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Swiss Engineers Create Stress-Sensing Chip

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This invention can detect stress-induced shifts in body chemistry.

Even before we were all stuck inside, the modern human was subjected to quite a lot of stress on a regular basis. Kids struggle in school, adults bemoan their jobs, and everyone’s just sort of generally afraid of the future. Your body experiences stress as part of its evolutionary fight-or-flight response; when your body senses the potential of incoming danger, it begins producing cortisol, commonly known as the stress hormone, to prepare your brain and muscles for more demanding actions. Cortisol imbalances can lead to stress-related conditions like depression and burnout, but it’s difficult to gauge someone’s stress levels until they’ve already blown a fuse. At least it was, until now.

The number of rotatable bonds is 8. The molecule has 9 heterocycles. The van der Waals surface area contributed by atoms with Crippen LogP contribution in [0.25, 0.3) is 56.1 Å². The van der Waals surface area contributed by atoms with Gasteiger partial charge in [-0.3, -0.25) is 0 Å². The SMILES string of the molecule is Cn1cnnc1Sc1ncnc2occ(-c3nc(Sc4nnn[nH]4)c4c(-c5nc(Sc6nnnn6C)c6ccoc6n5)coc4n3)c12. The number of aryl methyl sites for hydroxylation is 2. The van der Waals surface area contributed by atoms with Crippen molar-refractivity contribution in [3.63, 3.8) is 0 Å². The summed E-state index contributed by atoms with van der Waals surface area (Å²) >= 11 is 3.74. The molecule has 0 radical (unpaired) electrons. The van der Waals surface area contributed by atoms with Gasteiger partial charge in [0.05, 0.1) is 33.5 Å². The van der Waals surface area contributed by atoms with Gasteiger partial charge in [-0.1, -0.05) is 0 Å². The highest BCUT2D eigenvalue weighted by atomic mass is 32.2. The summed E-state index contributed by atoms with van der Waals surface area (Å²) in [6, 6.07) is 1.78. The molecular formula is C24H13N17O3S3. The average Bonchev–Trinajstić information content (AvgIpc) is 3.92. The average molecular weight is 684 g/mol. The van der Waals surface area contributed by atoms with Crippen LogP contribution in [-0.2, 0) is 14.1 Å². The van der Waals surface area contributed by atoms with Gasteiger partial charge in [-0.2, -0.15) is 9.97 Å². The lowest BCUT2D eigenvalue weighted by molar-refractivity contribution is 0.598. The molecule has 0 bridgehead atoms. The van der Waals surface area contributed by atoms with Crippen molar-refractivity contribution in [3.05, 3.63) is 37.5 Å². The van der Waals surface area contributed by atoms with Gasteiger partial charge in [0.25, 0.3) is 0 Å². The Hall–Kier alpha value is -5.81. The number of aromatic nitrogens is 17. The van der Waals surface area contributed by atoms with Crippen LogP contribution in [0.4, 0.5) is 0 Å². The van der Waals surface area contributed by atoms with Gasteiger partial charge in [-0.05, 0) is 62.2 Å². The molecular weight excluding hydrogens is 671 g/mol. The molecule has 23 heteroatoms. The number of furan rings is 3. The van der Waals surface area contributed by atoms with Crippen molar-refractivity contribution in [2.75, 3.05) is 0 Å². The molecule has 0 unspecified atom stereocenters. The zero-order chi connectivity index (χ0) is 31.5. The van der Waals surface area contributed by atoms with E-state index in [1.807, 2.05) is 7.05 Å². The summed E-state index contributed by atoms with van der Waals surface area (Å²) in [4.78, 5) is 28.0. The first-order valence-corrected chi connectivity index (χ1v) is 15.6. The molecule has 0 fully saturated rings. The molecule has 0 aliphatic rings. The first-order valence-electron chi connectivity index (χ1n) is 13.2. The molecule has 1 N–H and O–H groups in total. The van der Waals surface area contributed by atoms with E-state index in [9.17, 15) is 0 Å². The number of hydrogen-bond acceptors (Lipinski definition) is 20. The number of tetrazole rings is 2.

A group of engineers from the Swiss Federal Institute of Technology Lausanne, specifically in their Nanoelectronic Devices Laboratory, have developed a special chip that can determine the levels of cortisol in a human body by reading sweat. The chip contains a special graphene transistor that can bind to cortisol present in sweat to determine how much of it a body is secreting, which by extension, can give insight into how much stress someone is under.

“Until now there has been no way to quantify stress levels in an objective manner,” EPFL said in an announcement. “This creation has the potential to change that.”

Credit: Unsplash

Using this new chip as a base, the engineers are aiming to create a new generation of wearable devices that could monitor someone’s stress levels on the fly, providing warnings and advisements when their cortisol levels are out of whack. “That’s the key advantage and innovative feature of our device. Because it can be worn, scientists can collect quantitative, objective data on certain stress-related diseases. And they can do so in a non-invasive, precise and instantaneous manner over the full range of cortisol concentrations in human sweat,” Nanolab head Adrian Ionescu said.

The engineers are currently working with Lausanne University Hospital to test the chip on human patients, with an emphasis on those that suffer from stress and cortisol-related condtions.

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